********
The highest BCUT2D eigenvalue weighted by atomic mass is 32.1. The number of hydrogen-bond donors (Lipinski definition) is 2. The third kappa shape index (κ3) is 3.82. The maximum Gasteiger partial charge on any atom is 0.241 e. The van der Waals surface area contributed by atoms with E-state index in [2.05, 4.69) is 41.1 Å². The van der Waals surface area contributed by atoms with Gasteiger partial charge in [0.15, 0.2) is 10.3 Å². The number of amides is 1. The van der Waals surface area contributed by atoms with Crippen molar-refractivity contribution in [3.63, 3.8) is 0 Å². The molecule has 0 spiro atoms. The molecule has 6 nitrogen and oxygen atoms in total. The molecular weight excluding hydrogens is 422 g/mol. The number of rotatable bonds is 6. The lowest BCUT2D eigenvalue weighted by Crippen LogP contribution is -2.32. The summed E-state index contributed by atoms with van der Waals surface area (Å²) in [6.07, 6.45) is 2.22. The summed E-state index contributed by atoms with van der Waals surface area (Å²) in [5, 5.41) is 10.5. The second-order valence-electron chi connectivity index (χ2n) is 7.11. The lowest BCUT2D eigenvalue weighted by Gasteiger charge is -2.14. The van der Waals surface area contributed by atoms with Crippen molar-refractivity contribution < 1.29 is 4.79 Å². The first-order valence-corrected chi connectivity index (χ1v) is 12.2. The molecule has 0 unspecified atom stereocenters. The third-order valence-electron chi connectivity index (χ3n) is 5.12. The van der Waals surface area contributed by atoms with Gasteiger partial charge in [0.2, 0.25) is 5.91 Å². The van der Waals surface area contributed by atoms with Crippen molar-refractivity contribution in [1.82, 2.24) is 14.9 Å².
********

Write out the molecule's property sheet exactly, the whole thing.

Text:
The highest BCUT2D eigenvalue weighted by atomic mass is 32.1. The number of hydrogen-bond donors (Lipinski definition) is 2. The third kappa shape index (κ3) is 3.82. The maximum Gasteiger partial charge on any atom is 0.241 e. The van der Waals surface area contributed by atoms with E-state index in [2.05, 4.69) is 41.1 Å². The van der Waals surface area contributed by atoms with Gasteiger partial charge in [0.15, 0.2) is 10.3 Å². The number of amides is 1. The van der Waals surface area contributed by atoms with Crippen molar-refractivity contribution in [3.63, 3.8) is 0 Å². The molecule has 0 spiro atoms. The molecule has 6 nitrogen and oxygen atoms in total. The molecular weight excluding hydrogens is 422 g/mol. The number of rotatable bonds is 6. The lowest BCUT2D eigenvalue weighted by Crippen LogP contribution is -2.32. The summed E-state index contributed by atoms with van der Waals surface area (Å²) in [6.07, 6.45) is 2.22. The summed E-state index contributed by atoms with van der Waals surface area (Å²) in [5, 5.41) is 10.5. The second-order valence-electron chi connectivity index (χ2n) is 7.11. The lowest BCUT2D eigenvalue weighted by Gasteiger charge is -2.14. The van der Waals surface area contributed by atoms with Crippen molar-refractivity contribution < 1.29 is 4.79 Å². The first-order valence-corrected chi connectivity index (χ1v) is 12.2. The molecule has 0 unspecified atom stereocenters. The third-order valence-electron chi connectivity index (χ3n) is 5.12. The van der Waals surface area contributed by atoms with Gasteiger partial charge in [0.2, 0.25) is 5.91 Å². The van der Waals surface area contributed by atoms with Crippen molar-refractivity contribution in [1.82, 2.24) is 14.9 Å².